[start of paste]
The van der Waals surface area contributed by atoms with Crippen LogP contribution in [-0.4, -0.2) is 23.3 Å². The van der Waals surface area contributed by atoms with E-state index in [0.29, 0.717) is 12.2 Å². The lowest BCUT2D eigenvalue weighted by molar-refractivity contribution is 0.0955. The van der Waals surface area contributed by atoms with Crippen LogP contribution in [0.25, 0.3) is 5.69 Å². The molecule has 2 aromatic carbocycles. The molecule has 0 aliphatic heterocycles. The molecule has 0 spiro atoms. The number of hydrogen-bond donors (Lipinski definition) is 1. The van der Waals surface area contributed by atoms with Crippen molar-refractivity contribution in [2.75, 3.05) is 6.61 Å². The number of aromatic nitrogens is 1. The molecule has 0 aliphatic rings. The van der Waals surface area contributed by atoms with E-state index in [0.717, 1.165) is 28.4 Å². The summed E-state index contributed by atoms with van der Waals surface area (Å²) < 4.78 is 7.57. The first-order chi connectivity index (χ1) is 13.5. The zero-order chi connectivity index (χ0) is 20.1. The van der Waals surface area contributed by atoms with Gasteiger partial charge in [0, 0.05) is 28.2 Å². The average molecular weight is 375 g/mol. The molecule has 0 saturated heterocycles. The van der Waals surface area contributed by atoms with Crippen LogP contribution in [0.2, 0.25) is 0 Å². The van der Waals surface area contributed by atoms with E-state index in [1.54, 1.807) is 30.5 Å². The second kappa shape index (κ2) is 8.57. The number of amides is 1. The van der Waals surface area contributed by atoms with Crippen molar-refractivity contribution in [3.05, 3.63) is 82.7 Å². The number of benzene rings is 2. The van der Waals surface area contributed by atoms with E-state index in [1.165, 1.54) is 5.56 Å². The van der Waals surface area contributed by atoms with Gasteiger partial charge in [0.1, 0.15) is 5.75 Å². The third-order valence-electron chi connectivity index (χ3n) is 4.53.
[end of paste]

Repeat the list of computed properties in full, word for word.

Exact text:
The van der Waals surface area contributed by atoms with Crippen LogP contribution in [-0.4, -0.2) is 23.3 Å². The van der Waals surface area contributed by atoms with E-state index in [0.29, 0.717) is 12.2 Å². The lowest BCUT2D eigenvalue weighted by molar-refractivity contribution is 0.0955. The van der Waals surface area contributed by atoms with Crippen LogP contribution in [0.25, 0.3) is 5.69 Å². The molecule has 2 aromatic carbocycles. The molecule has 0 aliphatic heterocycles. The molecule has 0 spiro atoms. The number of hydrogen-bond donors (Lipinski definition) is 1. The van der Waals surface area contributed by atoms with Crippen molar-refractivity contribution in [2.75, 3.05) is 6.61 Å². The number of aromatic nitrogens is 1. The molecule has 0 aliphatic rings. The van der Waals surface area contributed by atoms with E-state index in [0.717, 1.165) is 28.4 Å². The summed E-state index contributed by atoms with van der Waals surface area (Å²) < 4.78 is 7.57. The first-order chi connectivity index (χ1) is 13.5. The zero-order chi connectivity index (χ0) is 20.1. The van der Waals surface area contributed by atoms with Gasteiger partial charge in [0, 0.05) is 28.2 Å². The average molecular weight is 375 g/mol. The molecule has 0 saturated heterocycles. The van der Waals surface area contributed by atoms with Crippen LogP contribution in [0.2, 0.25) is 0 Å². The van der Waals surface area contributed by atoms with E-state index in [1.54, 1.807) is 30.5 Å². The second kappa shape index (κ2) is 8.57. The number of amides is 1. The van der Waals surface area contributed by atoms with Crippen molar-refractivity contribution in [3.05, 3.63) is 82.7 Å². The number of benzene rings is 2. The van der Waals surface area contributed by atoms with E-state index in [1.165, 1.54) is 5.56 Å². The van der Waals surface area contributed by atoms with Gasteiger partial charge in [0.1, 0.15) is 5.75 Å². The third-order valence-electron chi connectivity index (χ3n) is 4.53.